Book Review (#17): Kafka on the Shore

Kafka on the Shore 3

First of all, today is the start of the month of Ramadan, so I’d like to congratulate all my Muslim followers, if there are any, for its arrival. Ramadan kareem, ladies and gentlemen, and I hope you get a marvelous spiritual experience this month.

Okay, this review is SO long overdue. It has been, what, a week since I’ve put this book aside? Probably. But I really am still having a tremendous amount of trouble deciding how I feel about it. Therefore, let’s get started and try to put this puzzle together, alright?

Let’s start out with a little bit of laying out the premise. The story is set in Japan; it is told from several points of view, but most importantly, that of a fifteen-year old run away kid called Kafka and an old man called Nakata. It has the classic basis for a self-discovery story, for both the young teenager and the older man –the cathartic journey, the helpful strangers, the emotional discoveries, the questioning of purpose… Really, it’s all there. But did I feel it or grasp it? No. And honestly, I’ll blame myself for this; I just didn’t understand the book. It didn’t suit my taste, and there were a lot of things going on that I just couldn’t get myself involved. And even though I’m closer in age and mindset to Kafka, I was a lot more concerned about Nakata and enjoyed his side of the story a lot more.


I wanna talk about the language. Oh. My. God. The language! I couldn’t believe the story was translated; the language seemed to be so authentic and effortless. I mean, even though I didn’t get the story as a whole, I loved almost every sentence. Every profound scene was so brilliantly written and things were stated out so elegantly. And there’s this certain feel that just envelopes you as your read, and every time you pick up the book, you get that very same feeling, no matter what is going on in the story. The thing is, I’m not entirely sure I can explain what this feeling is. I mean, even though I was, for most of the story, unable to understand what was going on, I could always SEE the places and FEEL the objects and HEAR the music, even if I haven’t heard the pieces mentioned before. So everything is so sensory, and that’s what mostly attracted me. I also heard that it translates really well into Arabic as well, so I’m betting the secret is in Marukami’s writing itself.


Then, I want to talk about the side characters, or as I referred to them previously, the helpful strangers. They made the story a lot more vivid and a lot more lovable; they’re the reason the main characters were able to do what they’ve set out to do, and they’re the ones I fell in love with. I’m sure they were meant to hold some sort of significance, which I was unable to uncover, but I did admire them for their personalities. There was Oshima who looks like a guy and Kafka refers to as a guy throughout the story. Oshima is so profound and literate and understanding. I mean, Oshima is supposed to be SO messed up, yet he is SO at peace with himself, and he always has something to say, he always has a theory. And there was Hoshino, who is the only reason Nakata was able to fulfill his purpose in life. I think he was the one I sympathised with and understood the most.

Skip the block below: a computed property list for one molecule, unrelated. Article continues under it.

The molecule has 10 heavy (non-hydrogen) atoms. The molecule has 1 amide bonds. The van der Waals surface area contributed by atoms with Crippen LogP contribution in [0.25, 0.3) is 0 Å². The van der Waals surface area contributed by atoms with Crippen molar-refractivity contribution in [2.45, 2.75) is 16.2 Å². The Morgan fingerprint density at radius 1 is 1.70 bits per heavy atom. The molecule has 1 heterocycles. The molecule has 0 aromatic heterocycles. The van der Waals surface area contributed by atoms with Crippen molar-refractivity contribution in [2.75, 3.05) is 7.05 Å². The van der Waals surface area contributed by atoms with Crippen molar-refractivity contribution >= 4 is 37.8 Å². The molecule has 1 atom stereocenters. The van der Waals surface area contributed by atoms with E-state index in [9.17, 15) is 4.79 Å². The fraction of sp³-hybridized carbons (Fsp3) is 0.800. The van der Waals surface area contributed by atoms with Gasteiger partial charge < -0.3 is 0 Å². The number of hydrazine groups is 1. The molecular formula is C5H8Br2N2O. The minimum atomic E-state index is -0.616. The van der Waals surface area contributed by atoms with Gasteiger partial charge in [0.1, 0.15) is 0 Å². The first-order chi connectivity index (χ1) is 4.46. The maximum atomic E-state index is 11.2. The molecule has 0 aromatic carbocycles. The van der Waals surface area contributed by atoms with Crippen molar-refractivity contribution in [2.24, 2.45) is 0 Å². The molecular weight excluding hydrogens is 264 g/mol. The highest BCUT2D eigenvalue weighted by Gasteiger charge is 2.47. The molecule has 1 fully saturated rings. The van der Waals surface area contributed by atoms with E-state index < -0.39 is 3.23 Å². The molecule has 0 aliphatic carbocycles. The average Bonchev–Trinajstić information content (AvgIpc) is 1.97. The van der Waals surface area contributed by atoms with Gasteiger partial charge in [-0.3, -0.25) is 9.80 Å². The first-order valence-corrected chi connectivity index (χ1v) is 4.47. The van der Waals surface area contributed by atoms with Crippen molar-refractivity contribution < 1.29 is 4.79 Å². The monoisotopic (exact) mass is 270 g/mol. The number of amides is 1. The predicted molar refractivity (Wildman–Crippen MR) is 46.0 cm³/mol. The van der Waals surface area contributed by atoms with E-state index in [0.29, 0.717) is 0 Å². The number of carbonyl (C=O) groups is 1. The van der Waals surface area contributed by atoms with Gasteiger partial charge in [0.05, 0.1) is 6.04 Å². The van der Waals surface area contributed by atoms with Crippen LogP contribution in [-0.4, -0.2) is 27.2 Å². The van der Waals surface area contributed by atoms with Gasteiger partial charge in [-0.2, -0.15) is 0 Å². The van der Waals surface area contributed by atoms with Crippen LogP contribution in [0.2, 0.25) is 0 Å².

So here’s the thing. I loved this book. I loved it and enjoyed it and loved its characters. I loved the way it was written and I tagged so many sentences I’ll forever reference. But I just didn’t understand the book; I felt as though I’m just missing something massive. One thing that I believe is the key problem is the fact that this book was a bit too mature for me. And that’s the reason I gave it three stars. I don’t know if I’ll read any other Marukami book, but I don’t think that’ll be happening any time soon.

Also, look! I moved out and I have natural light streaming into my house and a balcony in which I can take pretty pictures of my books.



3 thoughts on “Book Review (#17): Kafka on the Shore

  1. This is kind of how I feel about Murakami, too. The writing is great, and I love his characters, but I don’t know if I really ‘get’ it. This is actually one of the more accessible one’s I’ve read; The Wind-Up Bird Chronicle is even more confusing and convoluted. I don’t know if you’ve read Norwegian Wood, but it’s much more straight forward and doesn’t have all of the surrealism.

    • Oh thank God, I’m not the only person. I just sat there feeling stupid MOST of the time. And every time someone asked me how it’s going, I’d say that I was at that point where I’m not entirely sure what’s going on. Turned out the whole book was full of points I don’t quite get. But this was my first Marukami. Maybe if I decide to give him another shot, I’d go for Norwegian Wood. So thanks for the suggestion and for coming by. 😀

  2. Oh I don’t think one is meant to ‘get’ Murakami. That’s the beauty of it, that strange sensation it leaves you with – happy, sad, unsure. Norwegian Wood was my first Murakami, and yes, it is straight-forward, which is probably why I kept reading him. Another one of those is After Dark. My favourite, though, is Sputnik Sweetheart. But I like it because it left me feeling things that I have no way to describe!

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